John the Baptist is a loser too!

Anthony Le Donne wrote a brief blog post reminding readers that the values of powerful men like Donald Trump contradict those of people we claim to admire, like Jesus of Nazareth (see Jesus is a Socialist Loser). This reminded me of this quote from D.C. Allision, Jr. that I shared a couple weeks ago, where he relays this claim made by Jürgen Becker: one engaged the attention of Jesus as throughly as did John the Baptist—no on from Israel’s past (for example, Abraham, Moses, David, or one of the prophets), no one from among the contemporaries of Jesus.
Carvaggio's  Salomè con testa del Battista  (Source: Wikipedia Commons)

Carvaggio's Salomè con testa del Battista (Source: Wikipedia Commons)

And I agree with Becker, though I may be biased. But it is important to note that if Jesus is to be judged a loser by our modern, capitalist American standards, the same is to be said of the man who greatly influenced Jesus. In the Synoptic Tradition, John is executed by the order of Herod Antipas (Mk. 6:14-29; Mt. 14:1-12; Lk. 9:7-9). While the Evangelists present John as a man with a divine commission, beloved by the common people (Mt. 21:25-32/Lk. 20:1-8), and Josephus claimed something similar, arguing they'd listen to anything John said (Ant. 19.116-119), there is no evidence he was a friend of the elite. There were those who wanted John dead and those people were the "winners" of the day. In the Lukan tradition John is basically a modern socialist telling people of privilege to redistribute their wealth to those in need (3:7-13). John would be more despised today than he was in his own.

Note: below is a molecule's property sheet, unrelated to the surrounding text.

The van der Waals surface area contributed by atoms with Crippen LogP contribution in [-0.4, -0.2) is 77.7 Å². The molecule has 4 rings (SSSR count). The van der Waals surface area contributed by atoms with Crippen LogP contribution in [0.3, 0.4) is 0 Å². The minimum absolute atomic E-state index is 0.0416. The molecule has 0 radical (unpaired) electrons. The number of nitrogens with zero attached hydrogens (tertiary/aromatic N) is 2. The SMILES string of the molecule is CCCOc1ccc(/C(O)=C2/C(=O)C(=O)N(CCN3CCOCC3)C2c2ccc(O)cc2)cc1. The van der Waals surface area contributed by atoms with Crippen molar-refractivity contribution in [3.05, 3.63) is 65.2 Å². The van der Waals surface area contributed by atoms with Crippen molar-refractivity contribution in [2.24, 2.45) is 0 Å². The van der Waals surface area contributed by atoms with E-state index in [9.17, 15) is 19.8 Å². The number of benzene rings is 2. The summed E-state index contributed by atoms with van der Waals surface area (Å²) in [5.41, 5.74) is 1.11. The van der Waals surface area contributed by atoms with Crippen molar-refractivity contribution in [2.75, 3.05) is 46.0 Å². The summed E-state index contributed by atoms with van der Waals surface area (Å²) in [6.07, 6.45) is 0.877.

While I won't deny that there are important differences of time and place between John, Jesus, and us moderns, I will echo Anthony's important point: we must ask how it is that we admire the crucified and beheaded "losers" of history while many of the people we admire today would probably kill both John and Jesus afresh if they were able.